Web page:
Corp’rate Day

thoughts on art and fiction

Anachronistic Pursuits: In Conversation with Catriona McAra

For over a decade, Laurence Figgis and Catriona McAra have shared an interest in the anachronistic union, and narrative possibilities, of Surrealism and the fairy tale. The most recent manifestation was ‘(After) After’ (2017), a solo exhibition by Figgis curated by McAra with an accompanying critical text by Susannah Thompson. ‘(After) After’ suggested an extension to the surrealist story, the need to find out what happens after the “happily ever after” of the movement. The exhibition made numerous references to surrealist techniques (word play, collage and metamorphosis).  This in-conversation positions Figgis’s long-term critique of the kitschification of surrealism within the Scottish cultural landscape where he has forged his artistic career. 

CM: I’m excited to be in conversation with Laurence Figgis, a Glasgow-based contemporary artist whose practice I’ve been very interested in for about 13 years now. We became friends when we were both studying surrealism at the University of Glasgow and have maintained a dialogue ever after.  In 2017 I was fortunate to be able to invite Laurie to show with me in the gallery I used to run at Leeds College of Art, and the result was an exhibition ‘(After) After‘ a very playful show of recent narrative paintings that focused on the idea of anachronism. Laurie’s visual quotation included avant-garde icons such as Robert Rauschenberg ‘s collages and Picasso’s own quotation of Velásquez among many others. And I should add that Professor Susannah Thompson was invited to write a very interesting text for that show. Prior to the Leeds show, Laurie has had further solo shows including ‘The Great McGuffin’ at Transmission in 2005 and ‘Hugs N Fun Fun’ at the Glasgow Project Room in 2013.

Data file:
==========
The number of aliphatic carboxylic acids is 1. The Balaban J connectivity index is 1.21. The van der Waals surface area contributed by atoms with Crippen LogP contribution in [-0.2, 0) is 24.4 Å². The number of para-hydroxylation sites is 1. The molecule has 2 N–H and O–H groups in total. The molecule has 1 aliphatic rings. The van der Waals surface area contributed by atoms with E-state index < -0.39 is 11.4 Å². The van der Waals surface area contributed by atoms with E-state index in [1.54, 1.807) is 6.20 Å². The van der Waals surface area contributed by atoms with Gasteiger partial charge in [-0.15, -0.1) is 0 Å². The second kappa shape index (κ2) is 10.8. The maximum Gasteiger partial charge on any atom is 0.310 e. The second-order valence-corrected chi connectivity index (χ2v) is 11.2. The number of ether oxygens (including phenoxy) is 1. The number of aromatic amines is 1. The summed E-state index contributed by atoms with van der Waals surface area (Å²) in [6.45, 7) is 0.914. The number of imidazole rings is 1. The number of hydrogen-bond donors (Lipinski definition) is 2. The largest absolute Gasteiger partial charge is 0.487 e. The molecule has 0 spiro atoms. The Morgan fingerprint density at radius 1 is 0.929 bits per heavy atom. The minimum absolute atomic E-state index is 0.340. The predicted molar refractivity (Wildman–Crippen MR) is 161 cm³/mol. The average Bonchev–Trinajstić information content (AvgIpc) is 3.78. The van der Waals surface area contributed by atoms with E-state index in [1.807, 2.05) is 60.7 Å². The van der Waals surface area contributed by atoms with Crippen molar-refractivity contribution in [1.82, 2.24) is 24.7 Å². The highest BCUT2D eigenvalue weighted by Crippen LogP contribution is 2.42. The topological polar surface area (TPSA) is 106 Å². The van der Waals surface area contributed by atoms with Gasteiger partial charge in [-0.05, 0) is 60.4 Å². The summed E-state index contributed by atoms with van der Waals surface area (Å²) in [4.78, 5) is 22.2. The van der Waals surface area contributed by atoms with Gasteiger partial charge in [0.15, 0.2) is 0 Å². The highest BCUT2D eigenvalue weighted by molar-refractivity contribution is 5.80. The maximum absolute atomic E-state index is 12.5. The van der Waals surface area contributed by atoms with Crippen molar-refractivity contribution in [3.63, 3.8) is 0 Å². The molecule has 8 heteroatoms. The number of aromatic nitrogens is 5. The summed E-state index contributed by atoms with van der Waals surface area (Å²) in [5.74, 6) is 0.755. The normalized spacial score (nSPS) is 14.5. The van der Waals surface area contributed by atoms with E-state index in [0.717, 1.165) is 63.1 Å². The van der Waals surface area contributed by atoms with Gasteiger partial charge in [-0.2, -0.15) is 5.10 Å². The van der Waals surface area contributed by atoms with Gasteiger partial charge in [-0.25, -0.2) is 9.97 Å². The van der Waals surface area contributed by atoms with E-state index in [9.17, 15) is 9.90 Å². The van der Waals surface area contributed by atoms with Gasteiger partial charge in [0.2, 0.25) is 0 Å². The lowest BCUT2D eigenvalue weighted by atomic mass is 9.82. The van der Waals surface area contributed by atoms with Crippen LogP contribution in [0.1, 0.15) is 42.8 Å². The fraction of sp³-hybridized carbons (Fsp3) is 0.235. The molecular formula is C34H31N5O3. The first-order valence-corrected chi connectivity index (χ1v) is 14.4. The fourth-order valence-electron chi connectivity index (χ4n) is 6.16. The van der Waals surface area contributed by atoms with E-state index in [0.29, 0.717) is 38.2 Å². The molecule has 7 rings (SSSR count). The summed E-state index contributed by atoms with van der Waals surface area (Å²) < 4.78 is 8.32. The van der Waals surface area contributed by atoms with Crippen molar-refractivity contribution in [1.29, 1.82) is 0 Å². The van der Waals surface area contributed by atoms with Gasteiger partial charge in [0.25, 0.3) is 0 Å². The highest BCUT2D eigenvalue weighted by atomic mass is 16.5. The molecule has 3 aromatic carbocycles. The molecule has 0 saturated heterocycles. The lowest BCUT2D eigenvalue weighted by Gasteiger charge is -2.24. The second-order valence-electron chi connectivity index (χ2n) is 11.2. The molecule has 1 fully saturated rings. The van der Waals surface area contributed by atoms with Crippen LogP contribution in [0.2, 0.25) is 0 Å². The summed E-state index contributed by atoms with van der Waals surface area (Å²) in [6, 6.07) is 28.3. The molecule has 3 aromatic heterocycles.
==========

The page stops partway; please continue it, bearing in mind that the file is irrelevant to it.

So hello Laurie! It’s great to be speaking with you at this event. I would like to open the conversation by thinking about the place of Surrealism in Glasgow, and I want to delve a little deeper than Dali’s Christ of St John on the Cross

I’ve long been struck by the polarisation of the Glasgow art scene as discussed in Sarah Lowndes’s book Social Sculpture (2010).  A real sense of the generational, ideological tension seems to have occurred between the figurative painters in the 1980s (Ken Currie, Steven Campbell et al) and the neo-conceptual art that came to dominate the international prize networks by the mid 1990s (Christine Borland and Douglas Gordon for example). Such conceptual art practices are heavily reliant on the readymade precedents of Marcel Duchamp. Borland and Gordon stem from the Environmental art course at Glasgow School of Art (so it is probably worth considering that GSA pedagogy within this conversation) and both utilise juxtaposition, wordplay and found objects, absurdist tales and borrowed film footage, but such practices seem to have paved the way for something else.